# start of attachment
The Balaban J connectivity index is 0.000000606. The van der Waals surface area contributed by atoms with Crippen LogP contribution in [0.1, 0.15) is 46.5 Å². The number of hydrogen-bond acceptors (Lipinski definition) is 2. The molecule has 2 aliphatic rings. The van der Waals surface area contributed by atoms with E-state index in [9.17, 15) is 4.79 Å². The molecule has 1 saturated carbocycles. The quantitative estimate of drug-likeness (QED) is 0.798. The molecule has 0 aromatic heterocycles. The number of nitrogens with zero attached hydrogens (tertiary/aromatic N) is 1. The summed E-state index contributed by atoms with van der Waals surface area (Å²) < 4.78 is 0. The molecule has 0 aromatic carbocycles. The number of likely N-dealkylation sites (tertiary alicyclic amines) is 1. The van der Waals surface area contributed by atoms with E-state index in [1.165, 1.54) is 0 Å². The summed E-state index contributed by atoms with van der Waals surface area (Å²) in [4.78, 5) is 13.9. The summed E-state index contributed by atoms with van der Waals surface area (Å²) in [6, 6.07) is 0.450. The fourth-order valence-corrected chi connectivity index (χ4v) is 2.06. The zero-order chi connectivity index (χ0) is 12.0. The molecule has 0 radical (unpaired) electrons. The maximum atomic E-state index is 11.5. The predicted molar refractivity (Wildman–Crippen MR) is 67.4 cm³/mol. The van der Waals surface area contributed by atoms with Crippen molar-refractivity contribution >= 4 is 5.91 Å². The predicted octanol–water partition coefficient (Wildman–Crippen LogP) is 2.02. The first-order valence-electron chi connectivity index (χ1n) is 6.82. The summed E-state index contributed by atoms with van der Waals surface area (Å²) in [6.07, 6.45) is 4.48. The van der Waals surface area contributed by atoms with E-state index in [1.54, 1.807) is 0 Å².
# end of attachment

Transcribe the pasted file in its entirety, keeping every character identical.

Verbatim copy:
The Balaban J connectivity index is 0.000000606. The van der Waals surface area contributed by atoms with Crippen LogP contribution in [0.1, 0.15) is 46.5 Å². The number of hydrogen-bond acceptors (Lipinski definition) is 2. The molecule has 2 aliphatic rings. The van der Waals surface area contributed by atoms with E-state index in [9.17, 15) is 4.79 Å². The molecule has 1 saturated carbocycles. The quantitative estimate of drug-likeness (QED) is 0.798. The molecule has 0 aromatic heterocycles. The number of nitrogens with zero attached hydrogens (tertiary/aromatic N) is 1. The summed E-state index contributed by atoms with van der Waals surface area (Å²) < 4.78 is 0. The molecule has 0 aromatic carbocycles. The number of likely N-dealkylation sites (tertiary alicyclic amines) is 1. The van der Waals surface area contributed by atoms with E-state index in [1.165, 1.54) is 0 Å². The summed E-state index contributed by atoms with van der Waals surface area (Å²) in [4.78, 5) is 13.9. The summed E-state index contributed by atoms with van der Waals surface area (Å²) in [6, 6.07) is 0.450. The fourth-order valence-corrected chi connectivity index (χ4v) is 2.06. The zero-order chi connectivity index (χ0) is 12.0. The molecule has 0 radical (unpaired) electrons. The maximum atomic E-state index is 11.5. The predicted molar refractivity (Wildman–Crippen MR) is 67.4 cm³/mol. The van der Waals surface area contributed by atoms with Crippen molar-refractivity contribution >= 4 is 5.91 Å². The predicted octanol–water partition coefficient (Wildman–Crippen LogP) is 2.02. The first-order valence-electron chi connectivity index (χ1n) is 6.82. The summed E-state index contributed by atoms with van der Waals surface area (Å²) in [6.07, 6.45) is 4.48. The van der Waals surface area contributed by atoms with E-state index in [1.54, 1.807) is 0 Å².